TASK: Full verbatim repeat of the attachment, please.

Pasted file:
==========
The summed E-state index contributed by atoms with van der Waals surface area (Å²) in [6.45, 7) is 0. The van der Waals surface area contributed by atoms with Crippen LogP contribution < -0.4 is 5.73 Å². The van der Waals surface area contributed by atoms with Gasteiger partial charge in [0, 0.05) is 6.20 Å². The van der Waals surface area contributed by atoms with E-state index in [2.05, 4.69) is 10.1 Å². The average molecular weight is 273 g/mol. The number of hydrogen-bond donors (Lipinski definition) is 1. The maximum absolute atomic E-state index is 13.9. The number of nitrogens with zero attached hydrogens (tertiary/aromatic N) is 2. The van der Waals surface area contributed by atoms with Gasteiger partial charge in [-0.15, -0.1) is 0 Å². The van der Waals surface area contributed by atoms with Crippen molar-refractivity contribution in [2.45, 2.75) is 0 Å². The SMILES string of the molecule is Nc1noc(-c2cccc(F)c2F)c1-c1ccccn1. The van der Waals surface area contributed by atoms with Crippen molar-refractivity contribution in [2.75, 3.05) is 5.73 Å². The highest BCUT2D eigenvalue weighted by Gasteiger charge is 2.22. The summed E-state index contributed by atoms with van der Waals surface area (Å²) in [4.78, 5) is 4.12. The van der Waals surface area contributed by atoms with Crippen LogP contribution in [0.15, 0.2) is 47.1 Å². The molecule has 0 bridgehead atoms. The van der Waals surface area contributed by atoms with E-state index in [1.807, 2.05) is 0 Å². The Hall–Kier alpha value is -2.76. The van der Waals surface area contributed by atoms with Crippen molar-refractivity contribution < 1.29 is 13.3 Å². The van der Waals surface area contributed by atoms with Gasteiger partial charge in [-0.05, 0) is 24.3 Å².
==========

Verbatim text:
The summed E-state index contributed by atoms with van der Waals surface area (Å²) in [6.45, 7) is 0. The van der Waals surface area contributed by atoms with Crippen LogP contribution < -0.4 is 5.73 Å². The van der Waals surface area contributed by atoms with Gasteiger partial charge in [0, 0.05) is 6.20 Å². The van der Waals surface area contributed by atoms with E-state index in [2.05, 4.69) is 10.1 Å². The average molecular weight is 273 g/mol. The number of hydrogen-bond donors (Lipinski definition) is 1. The maximum absolute atomic E-state index is 13.9. The number of nitrogens with zero attached hydrogens (tertiary/aromatic N) is 2. The van der Waals surface area contributed by atoms with Gasteiger partial charge in [-0.15, -0.1) is 0 Å². The van der Waals surface area contributed by atoms with Crippen molar-refractivity contribution in [2.45, 2.75) is 0 Å². The SMILES string of the molecule is Nc1noc(-c2cccc(F)c2F)c1-c1ccccn1. The van der Waals surface area contributed by atoms with Crippen molar-refractivity contribution in [2.75, 3.05) is 5.73 Å². The highest BCUT2D eigenvalue weighted by Gasteiger charge is 2.22. The summed E-state index contributed by atoms with van der Waals surface area (Å²) in [4.78, 5) is 4.12. The van der Waals surface area contributed by atoms with Crippen LogP contribution in [0.15, 0.2) is 47.1 Å². The molecule has 0 bridgehead atoms. The van der Waals surface area contributed by atoms with E-state index in [1.807, 2.05) is 0 Å². The Hall–Kier alpha value is -2.76. The van der Waals surface area contributed by atoms with Crippen molar-refractivity contribution < 1.29 is 13.3 Å². The van der Waals surface area contributed by atoms with Gasteiger partial charge in [-0.05, 0) is 24.3 Å².